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Yield Of The General Excise Tax Due To Its Unique Structure

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By Lowell L. Kalapa
(Released on 12/09/07)

People often call Hawaii’s general excise tax a sales tax because, like the retail sales taxes found on the mainland, it is usually tacked on the sales receipt when a customer makes a purchase. But as many businesses know, it is anything but a sales tax.

Unlike the retail sales tax which is usually applied only on goods sold for final consumption, the general excise tax is imposed on nearly every transaction that takes place in the state of Hawaii. It applies not only to the sales of goods but it is applied to the sale of services. So where a driver may take his car into the shop for service in Los Angeles and pays $50 for the oil change, his brother in Hawaii takes his car into the shop in Honolulu and is charged the same $50 fee for the lube job, but is also billed an additional $2.36 for the general excise tax. And because the service station owner needs to pass on as much of the tax to the customer, the amount applied to the $50 charge is not just the 4.5% but the 4.5% that will be due on the amount of the tax passed on to the customer. This amounts to 4.712% of the $50 charge.

This is because the general excise tax is a tax on the gross income of the business. As a result, the amount passed on to the customer becomes a part of the business’ gross income which is then subject to the general excise tax. In the case of the retail sales tax, what the business on the mainland collects from the customer as the sales tax is the amount the business hands over to the state or county government. Always no more than what was charged to the customer and in some cases a little bit less as some states and counties allow that business to keep a portion of the tax as a service fee for acting as the “tax collector” for the state or county. No such luck in Hawaii.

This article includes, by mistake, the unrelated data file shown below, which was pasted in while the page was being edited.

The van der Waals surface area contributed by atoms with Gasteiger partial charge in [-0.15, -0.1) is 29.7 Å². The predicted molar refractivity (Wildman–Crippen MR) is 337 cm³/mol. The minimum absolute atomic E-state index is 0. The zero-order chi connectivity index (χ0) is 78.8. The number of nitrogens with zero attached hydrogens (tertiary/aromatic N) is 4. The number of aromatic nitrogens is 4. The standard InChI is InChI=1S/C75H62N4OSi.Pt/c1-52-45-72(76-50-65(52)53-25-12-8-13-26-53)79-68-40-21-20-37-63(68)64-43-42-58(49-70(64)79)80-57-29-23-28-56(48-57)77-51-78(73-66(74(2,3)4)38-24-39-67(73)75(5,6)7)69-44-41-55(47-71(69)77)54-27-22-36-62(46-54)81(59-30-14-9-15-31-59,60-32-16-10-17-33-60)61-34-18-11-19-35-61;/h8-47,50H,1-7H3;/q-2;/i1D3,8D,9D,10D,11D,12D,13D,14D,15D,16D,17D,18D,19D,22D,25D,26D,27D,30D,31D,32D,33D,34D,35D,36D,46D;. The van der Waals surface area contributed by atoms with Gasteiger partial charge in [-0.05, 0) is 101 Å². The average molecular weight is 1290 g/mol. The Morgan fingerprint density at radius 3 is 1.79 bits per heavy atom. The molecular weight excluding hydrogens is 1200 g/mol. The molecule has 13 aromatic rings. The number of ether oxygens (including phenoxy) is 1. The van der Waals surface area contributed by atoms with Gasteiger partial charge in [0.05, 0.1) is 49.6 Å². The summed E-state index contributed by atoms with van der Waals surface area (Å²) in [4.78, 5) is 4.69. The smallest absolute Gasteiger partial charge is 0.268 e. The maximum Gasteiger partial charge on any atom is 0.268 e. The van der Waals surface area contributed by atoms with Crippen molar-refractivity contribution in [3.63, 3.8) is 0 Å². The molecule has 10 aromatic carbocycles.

Another unique feature about the general excise tax is that if the sale of the goods or service is for resale and not for consumption by the purchaser, the tax is still imposed albeit at a lesser rate of 0.5%. The retail sales tax is just that, imposed only on sales where the goods are being purchased for consumption and not for resale. Thus, as noted above, nearly every single transaction that takes place in the state is subject to the general excise tax at either the 0.5% rate or the 4% retail rate (4.5% in Honolulu).

While the general excise tax certainly adds to the cost of doing business in Hawaii, what exacerbates the situation by comparison to states with retail sales taxes is that goods and services purchased by businesses for use in their operations are also taxed under the general excise tax. This is not true of most retail sales tax states. Goods purchased by businesses for use in their operations are viewed as necessary for the production of the goods and services or the production of income and, therefore, are not subject to the retail sales tax. That is not true in Hawaii where, as noted previously, every transaction is subject to the tax including purchases by businesses.

As a result, the general excise tax with its comparatively low rate, produces more than half of the tax revenue for Hawaii. If the general excise were truly a retail sales tax as is found on the mainland, instead of the 4% (4.5%) rate, it would take a rate of 10% or 11% to generate the more than $2.5 billion it produced in the past fiscal year. This would be amongst the highest, if not the highest, state rate in the nation. That’s because the portion represented by retailing of goods is only about 40% of the total tax base for the general excise tax.

So while lawmakers enjoy the fruits of this very unique tax, it comes at a very heavy price, the climate in which businesses must survive. As the cost of rent, energy, and raw materials rises, so does the amount of the tax, making the situation even more difficult for businesses to survive. If, in fact, nothing is done to alleviate the impact of the tax on both the cost of doing business and the cost of living, Hawaii may again find itself between a rock and a hard place as businesses fail and workers are put out of work.

As the 2008 legislative session looms on the horizon, it is not too early to begin working on tax relief that will improve the outlook for businesses and the economy as a whole. With the national economy beginning to stagger, can its effects not be far behind for Hawaii? Hopefully, Hawaii will not fall into the same economic funk it experienced in the past decade. Let’s hope lawmakers realize that now and not when the hole is too deep out of which to climb.

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